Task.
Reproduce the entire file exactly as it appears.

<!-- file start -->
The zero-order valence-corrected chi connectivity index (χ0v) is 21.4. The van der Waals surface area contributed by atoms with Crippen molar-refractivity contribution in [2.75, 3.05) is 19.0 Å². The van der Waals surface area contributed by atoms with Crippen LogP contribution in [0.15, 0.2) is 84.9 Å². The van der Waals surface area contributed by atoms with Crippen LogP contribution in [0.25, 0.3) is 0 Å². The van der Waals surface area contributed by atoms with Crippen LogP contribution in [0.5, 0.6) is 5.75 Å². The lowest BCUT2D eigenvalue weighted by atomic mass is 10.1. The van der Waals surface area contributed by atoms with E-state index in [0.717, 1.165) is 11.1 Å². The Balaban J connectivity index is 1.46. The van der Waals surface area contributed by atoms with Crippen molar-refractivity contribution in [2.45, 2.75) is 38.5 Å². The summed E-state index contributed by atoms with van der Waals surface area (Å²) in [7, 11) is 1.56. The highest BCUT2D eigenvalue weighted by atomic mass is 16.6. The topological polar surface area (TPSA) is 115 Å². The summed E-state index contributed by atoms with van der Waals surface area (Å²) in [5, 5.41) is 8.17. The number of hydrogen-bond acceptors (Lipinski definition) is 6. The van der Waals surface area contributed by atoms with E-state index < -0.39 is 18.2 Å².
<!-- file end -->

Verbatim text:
The zero-order valence-corrected chi connectivity index (χ0v) is 21.4. The van der Waals surface area contributed by atoms with Crippen molar-refractivity contribution in [2.75, 3.05) is 19.0 Å². The van der Waals surface area contributed by atoms with Crippen LogP contribution in [0.15, 0.2) is 84.9 Å². The van der Waals surface area contributed by atoms with Crippen LogP contribution in [0.25, 0.3) is 0 Å². The van der Waals surface area contributed by atoms with Crippen LogP contribution in [0.5, 0.6) is 5.75 Å². The lowest BCUT2D eigenvalue weighted by atomic mass is 10.1. The van der Waals surface area contributed by atoms with E-state index in [0.717, 1.165) is 11.1 Å². The Balaban J connectivity index is 1.46. The van der Waals surface area contributed by atoms with Crippen molar-refractivity contribution in [2.45, 2.75) is 38.5 Å². The summed E-state index contributed by atoms with van der Waals surface area (Å²) in [7, 11) is 1.56. The highest BCUT2D eigenvalue weighted by atomic mass is 16.6. The topological polar surface area (TPSA) is 115 Å². The summed E-state index contributed by atoms with van der Waals surface area (Å²) in [5, 5.41) is 8.17. The number of hydrogen-bond acceptors (Lipinski definition) is 6. The van der Waals surface area contributed by atoms with E-state index < -0.39 is 18.2 Å².